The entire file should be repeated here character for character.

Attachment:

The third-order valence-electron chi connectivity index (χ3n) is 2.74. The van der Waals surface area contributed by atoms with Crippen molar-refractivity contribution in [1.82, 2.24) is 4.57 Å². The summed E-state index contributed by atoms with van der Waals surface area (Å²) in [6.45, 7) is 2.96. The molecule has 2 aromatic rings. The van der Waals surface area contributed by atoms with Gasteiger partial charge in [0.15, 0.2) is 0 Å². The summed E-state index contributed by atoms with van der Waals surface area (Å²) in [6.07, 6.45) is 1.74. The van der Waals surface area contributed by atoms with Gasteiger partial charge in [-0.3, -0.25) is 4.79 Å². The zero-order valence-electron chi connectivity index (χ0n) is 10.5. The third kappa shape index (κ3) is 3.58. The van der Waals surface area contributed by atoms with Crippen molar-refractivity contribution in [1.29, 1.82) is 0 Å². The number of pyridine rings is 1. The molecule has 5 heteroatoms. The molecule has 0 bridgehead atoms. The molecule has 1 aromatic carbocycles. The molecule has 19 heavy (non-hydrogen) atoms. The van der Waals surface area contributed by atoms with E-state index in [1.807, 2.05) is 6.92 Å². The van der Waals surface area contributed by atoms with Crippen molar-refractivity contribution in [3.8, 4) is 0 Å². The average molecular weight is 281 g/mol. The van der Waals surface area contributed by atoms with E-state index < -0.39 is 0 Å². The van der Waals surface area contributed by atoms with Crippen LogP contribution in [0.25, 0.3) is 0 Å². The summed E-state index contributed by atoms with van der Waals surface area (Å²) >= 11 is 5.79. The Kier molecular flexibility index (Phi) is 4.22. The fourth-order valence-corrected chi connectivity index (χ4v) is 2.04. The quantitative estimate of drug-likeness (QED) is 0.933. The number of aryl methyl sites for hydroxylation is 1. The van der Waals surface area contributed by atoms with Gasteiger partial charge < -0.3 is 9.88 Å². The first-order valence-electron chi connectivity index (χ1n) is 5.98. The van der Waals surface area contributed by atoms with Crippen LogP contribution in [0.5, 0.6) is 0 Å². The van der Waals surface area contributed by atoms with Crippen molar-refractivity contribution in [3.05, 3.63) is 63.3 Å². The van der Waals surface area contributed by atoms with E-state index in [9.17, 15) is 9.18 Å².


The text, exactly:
The third-order valence-electron chi connectivity index (χ3n) is 2.74. The van der Waals surface area contributed by atoms with Crippen molar-refractivity contribution in [1.82, 2.24) is 4.57 Å². The summed E-state index contributed by atoms with van der Waals surface area (Å²) in [6.45, 7) is 2.96. The molecule has 2 aromatic rings. The van der Waals surface area contributed by atoms with Gasteiger partial charge in [0.15, 0.2) is 0 Å². The summed E-state index contributed by atoms with van der Waals surface area (Å²) in [6.07, 6.45) is 1.74. The van der Waals surface area contributed by atoms with Gasteiger partial charge in [-0.3, -0.25) is 4.79 Å². The zero-order valence-electron chi connectivity index (χ0n) is 10.5. The third kappa shape index (κ3) is 3.58. The van der Waals surface area contributed by atoms with Crippen molar-refractivity contribution in [1.29, 1.82) is 0 Å². The number of pyridine rings is 1. The molecule has 5 heteroatoms. The molecule has 0 bridgehead atoms. The molecule has 1 aromatic carbocycles. The molecule has 19 heavy (non-hydrogen) atoms. The van der Waals surface area contributed by atoms with E-state index in [1.807, 2.05) is 6.92 Å². The van der Waals surface area contributed by atoms with Crippen molar-refractivity contribution in [3.8, 4) is 0 Å². The average molecular weight is 281 g/mol. The van der Waals surface area contributed by atoms with E-state index < -0.39 is 0 Å². The van der Waals surface area contributed by atoms with Crippen LogP contribution in [0.25, 0.3) is 0 Å². The summed E-state index contributed by atoms with van der Waals surface area (Å²) >= 11 is 5.79. The Kier molecular flexibility index (Phi) is 4.22. The fourth-order valence-corrected chi connectivity index (χ4v) is 2.04. The quantitative estimate of drug-likeness (QED) is 0.933. The number of aryl methyl sites for hydroxylation is 1. The van der Waals surface area contributed by atoms with Gasteiger partial charge < -0.3 is 9.88 Å². The first-order valence-electron chi connectivity index (χ1n) is 5.98. The van der Waals surface area contributed by atoms with Crippen LogP contribution in [0.5, 0.6) is 0 Å². The van der Waals surface area contributed by atoms with Crippen molar-refractivity contribution in [3.05, 3.63) is 63.3 Å². The van der Waals surface area contributed by atoms with E-state index in [9.17, 15) is 9.18 Å².